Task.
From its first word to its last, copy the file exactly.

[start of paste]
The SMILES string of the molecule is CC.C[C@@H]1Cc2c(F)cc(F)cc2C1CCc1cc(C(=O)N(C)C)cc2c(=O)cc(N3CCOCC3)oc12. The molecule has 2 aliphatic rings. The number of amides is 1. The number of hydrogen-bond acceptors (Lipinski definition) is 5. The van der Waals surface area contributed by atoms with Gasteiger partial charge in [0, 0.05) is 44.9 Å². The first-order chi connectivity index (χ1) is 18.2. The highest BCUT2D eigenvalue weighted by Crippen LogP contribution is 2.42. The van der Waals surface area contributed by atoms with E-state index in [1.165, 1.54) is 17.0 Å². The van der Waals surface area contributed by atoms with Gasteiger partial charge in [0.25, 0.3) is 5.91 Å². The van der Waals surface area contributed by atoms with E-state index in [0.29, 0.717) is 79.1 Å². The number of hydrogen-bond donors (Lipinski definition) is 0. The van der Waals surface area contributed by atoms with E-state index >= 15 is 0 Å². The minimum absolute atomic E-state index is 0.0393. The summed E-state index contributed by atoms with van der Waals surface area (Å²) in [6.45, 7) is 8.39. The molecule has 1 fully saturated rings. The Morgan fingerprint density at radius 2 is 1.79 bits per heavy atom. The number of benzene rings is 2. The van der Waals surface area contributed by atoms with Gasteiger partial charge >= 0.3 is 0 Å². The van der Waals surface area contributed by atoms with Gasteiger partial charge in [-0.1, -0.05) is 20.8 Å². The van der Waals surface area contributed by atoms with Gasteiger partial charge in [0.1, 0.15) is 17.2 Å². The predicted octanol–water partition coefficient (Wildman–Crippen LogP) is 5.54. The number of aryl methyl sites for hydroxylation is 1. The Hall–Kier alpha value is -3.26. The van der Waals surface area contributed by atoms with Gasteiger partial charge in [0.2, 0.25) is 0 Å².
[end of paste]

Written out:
The SMILES string of the molecule is CC.C[C@@H]1Cc2c(F)cc(F)cc2C1CCc1cc(C(=O)N(C)C)cc2c(=O)cc(N3CCOCC3)oc12. The molecule has 2 aliphatic rings. The number of amides is 1. The number of hydrogen-bond acceptors (Lipinski definition) is 5. The van der Waals surface area contributed by atoms with Gasteiger partial charge in [0, 0.05) is 44.9 Å². The first-order chi connectivity index (χ1) is 18.2. The highest BCUT2D eigenvalue weighted by Crippen LogP contribution is 2.42. The van der Waals surface area contributed by atoms with E-state index in [1.165, 1.54) is 17.0 Å². The van der Waals surface area contributed by atoms with Gasteiger partial charge in [0.25, 0.3) is 5.91 Å². The van der Waals surface area contributed by atoms with E-state index in [0.29, 0.717) is 79.1 Å². The number of hydrogen-bond donors (Lipinski definition) is 0. The van der Waals surface area contributed by atoms with E-state index >= 15 is 0 Å². The minimum absolute atomic E-state index is 0.0393. The summed E-state index contributed by atoms with van der Waals surface area (Å²) in [6.45, 7) is 8.39. The molecule has 1 fully saturated rings. The Morgan fingerprint density at radius 2 is 1.79 bits per heavy atom. The number of benzene rings is 2. The van der Waals surface area contributed by atoms with Gasteiger partial charge >= 0.3 is 0 Å². The van der Waals surface area contributed by atoms with Gasteiger partial charge in [-0.1, -0.05) is 20.8 Å². The van der Waals surface area contributed by atoms with Gasteiger partial charge in [0.1, 0.15) is 17.2 Å². The predicted octanol–water partition coefficient (Wildman–Crippen LogP) is 5.54. The number of aryl methyl sites for hydroxylation is 1. The Hall–Kier alpha value is -3.26. The van der Waals surface area contributed by atoms with Gasteiger partial charge in [0.2, 0.25) is 0 Å².